As executive director of the St. Louis County Housing Authority, Shannon Koenig oversees the authority’s mission to provide decent, safe and affordable housing in St. Louis County. She explained the role of governments in providing affordable housing for cost-burdened households—those who spend more than 30% of income on housing. She said one in four households in St. Louis County is cost burdened, which means they have less money for other needs such as food and health care.
In the 1990s, she said, government efforts to provide affordable housing shifted from public housing to private housing, which is often built by a private developer or development team using the low-income housing tax credit program. The U.S. Department of Housing and Urban Development administers federal block grants and funding for housing.
On the state level, the Missouri Housing Development Commission provides loans to buyers, rental assistance, and low-income housing tax credits to developers. The Missouri Department of Economic Development also receives block grants for community development. The non-government Missouri Workforce Housing Association, which includes developers, construction companies, and others, also has an interest in developing low-income housing.
On the local level, municipal jurisdictions may administer HUD funding. Continuum-of-care networks of nonprofits can also provide money for housing, as can local governments’ Affordable Housing Trust Funds, created when federal financing is not adequate to meet needs. Local housing authorities in Missouri cities and counties (130 in the state) administer HUD housing programs. The St. Louis County Housing Authority focuses on linking with other service providers to expand access to affordable housing, ensure equal housing opportunity, promote self-sufficiency, and improve families’ quality of life by, Koenig said.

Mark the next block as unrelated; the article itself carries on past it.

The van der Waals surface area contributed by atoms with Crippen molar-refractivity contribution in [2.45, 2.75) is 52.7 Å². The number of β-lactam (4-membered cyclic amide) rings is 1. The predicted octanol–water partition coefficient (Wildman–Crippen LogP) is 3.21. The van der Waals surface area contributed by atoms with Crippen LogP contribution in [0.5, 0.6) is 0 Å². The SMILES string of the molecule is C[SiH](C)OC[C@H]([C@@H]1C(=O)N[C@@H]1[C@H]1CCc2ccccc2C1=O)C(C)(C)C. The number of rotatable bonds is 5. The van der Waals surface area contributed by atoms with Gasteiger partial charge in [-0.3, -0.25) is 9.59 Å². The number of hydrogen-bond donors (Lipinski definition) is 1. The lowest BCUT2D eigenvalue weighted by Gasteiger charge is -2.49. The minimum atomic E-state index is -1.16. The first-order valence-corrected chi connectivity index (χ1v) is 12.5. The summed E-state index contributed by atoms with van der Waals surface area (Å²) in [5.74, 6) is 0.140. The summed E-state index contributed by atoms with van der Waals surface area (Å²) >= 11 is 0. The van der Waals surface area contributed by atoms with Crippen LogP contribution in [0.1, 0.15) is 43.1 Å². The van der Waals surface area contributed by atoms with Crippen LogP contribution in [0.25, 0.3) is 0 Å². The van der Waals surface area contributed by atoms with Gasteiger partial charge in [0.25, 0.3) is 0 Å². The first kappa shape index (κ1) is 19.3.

To expand affordable housing availability, she encouraged Women’s Voices to focus on increasing the participation of landlords throughout the area in the voucher program. Also important, she said, is to work with local communities to ensure that their zoning laws permit affordable housing. To overcome NIMBY (not in my backyard) objections, she advised us to speak out about the needs of workers who cannot afford to live in the communities where they work.
Lunch and Learn: The Truth about the 1619 Project
June 10, 2021
The New York Times Magazine began the 1619 Project in August 2019, the 400th anniversary of the beginning of American slavery, in a special issue containing essays on aspects of American life that have their roots in slavery and its aftermath. Go to the Racial Justice page of this website for more information on how to obtain the 1619 Project essays. Speakers: Dr. Sharonica Hardin-Bartley, PhD, Superintendent, and Christina Sneed, MA, Coordinator of K-12 Social Studies & 6-12 English Language Arts, School District of University City. Jai’ Den Smith, 2021 graduate of University City High School
“We were not indoctrinated; we were captivated.” These words from student Ian Feld* were directed to Missouri legislators who wanted to ban the teaching of the 1619 Project. Dr. Hardin-Bartley said that because the project has been attacked as no other text, she is speaking out. Her message was clear: The project can be a valuable tool to bring about change. “This is about our children and making sure they have voice and have choice and space and the educational environment to navigate complex, diverse, and sometimes gut-wrenching text in a way that can be purposeful and meaningful.” The project is part of the School District of University City’s commitment to help students “become amazing adults that will one day lead and be in many of the roles we’re in today across the world.”
Fortunately, no parents objected when University City High School launched the project in an AP English class taught by Christina Sneed in 2020. The superintendent explained the reasons for supporting the project: Students today are grappling with huge societal issues and information on social media. “We’re not in a bubble, so in lieu of student’s grappling with them in isolation, it’s important to provide space to have conversations in a healthy productive way,” she said. Importantly, the project “recognizes the significant burdens placed on people of color because of what this country has done historically in the past.”